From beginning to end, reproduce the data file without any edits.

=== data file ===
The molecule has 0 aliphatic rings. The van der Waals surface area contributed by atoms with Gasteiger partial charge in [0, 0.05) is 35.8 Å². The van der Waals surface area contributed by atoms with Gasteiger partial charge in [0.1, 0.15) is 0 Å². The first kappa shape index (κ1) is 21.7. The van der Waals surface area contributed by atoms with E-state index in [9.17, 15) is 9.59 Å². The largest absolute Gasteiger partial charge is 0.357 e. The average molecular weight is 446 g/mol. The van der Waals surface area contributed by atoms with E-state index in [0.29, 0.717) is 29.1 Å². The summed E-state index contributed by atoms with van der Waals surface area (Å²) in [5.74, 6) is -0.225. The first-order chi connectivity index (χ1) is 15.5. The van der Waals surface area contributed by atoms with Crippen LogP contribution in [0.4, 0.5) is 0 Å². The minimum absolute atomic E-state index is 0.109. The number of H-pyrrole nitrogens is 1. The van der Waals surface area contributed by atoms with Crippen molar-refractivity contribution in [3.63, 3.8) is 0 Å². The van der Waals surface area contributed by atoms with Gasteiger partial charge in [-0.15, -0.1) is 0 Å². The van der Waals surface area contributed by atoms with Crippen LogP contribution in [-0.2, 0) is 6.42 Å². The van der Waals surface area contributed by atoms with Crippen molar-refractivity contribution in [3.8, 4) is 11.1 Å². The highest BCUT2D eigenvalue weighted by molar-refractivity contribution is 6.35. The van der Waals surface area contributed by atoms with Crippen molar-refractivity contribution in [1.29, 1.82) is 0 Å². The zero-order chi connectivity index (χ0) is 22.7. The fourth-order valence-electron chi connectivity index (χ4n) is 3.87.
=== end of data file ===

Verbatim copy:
The molecule has 0 aliphatic rings. The van der Waals surface area contributed by atoms with Gasteiger partial charge in [0, 0.05) is 35.8 Å². The van der Waals surface area contributed by atoms with Gasteiger partial charge in [0.1, 0.15) is 0 Å². The first kappa shape index (κ1) is 21.7. The van der Waals surface area contributed by atoms with E-state index in [9.17, 15) is 9.59 Å². The largest absolute Gasteiger partial charge is 0.357 e. The average molecular weight is 446 g/mol. The van der Waals surface area contributed by atoms with E-state index in [0.29, 0.717) is 29.1 Å². The summed E-state index contributed by atoms with van der Waals surface area (Å²) in [5.74, 6) is -0.225. The first-order chi connectivity index (χ1) is 15.5. The van der Waals surface area contributed by atoms with Crippen LogP contribution in [0.4, 0.5) is 0 Å². The minimum absolute atomic E-state index is 0.109. The number of H-pyrrole nitrogens is 1. The van der Waals surface area contributed by atoms with Crippen molar-refractivity contribution in [3.63, 3.8) is 0 Å². The van der Waals surface area contributed by atoms with Gasteiger partial charge in [-0.15, -0.1) is 0 Å². The van der Waals surface area contributed by atoms with Crippen LogP contribution in [-0.2, 0) is 6.42 Å². The van der Waals surface area contributed by atoms with Crippen molar-refractivity contribution in [3.8, 4) is 11.1 Å². The highest BCUT2D eigenvalue weighted by molar-refractivity contribution is 6.35. The van der Waals surface area contributed by atoms with Crippen molar-refractivity contribution in [1.29, 1.82) is 0 Å². The zero-order chi connectivity index (χ0) is 22.7. The fourth-order valence-electron chi connectivity index (χ4n) is 3.87.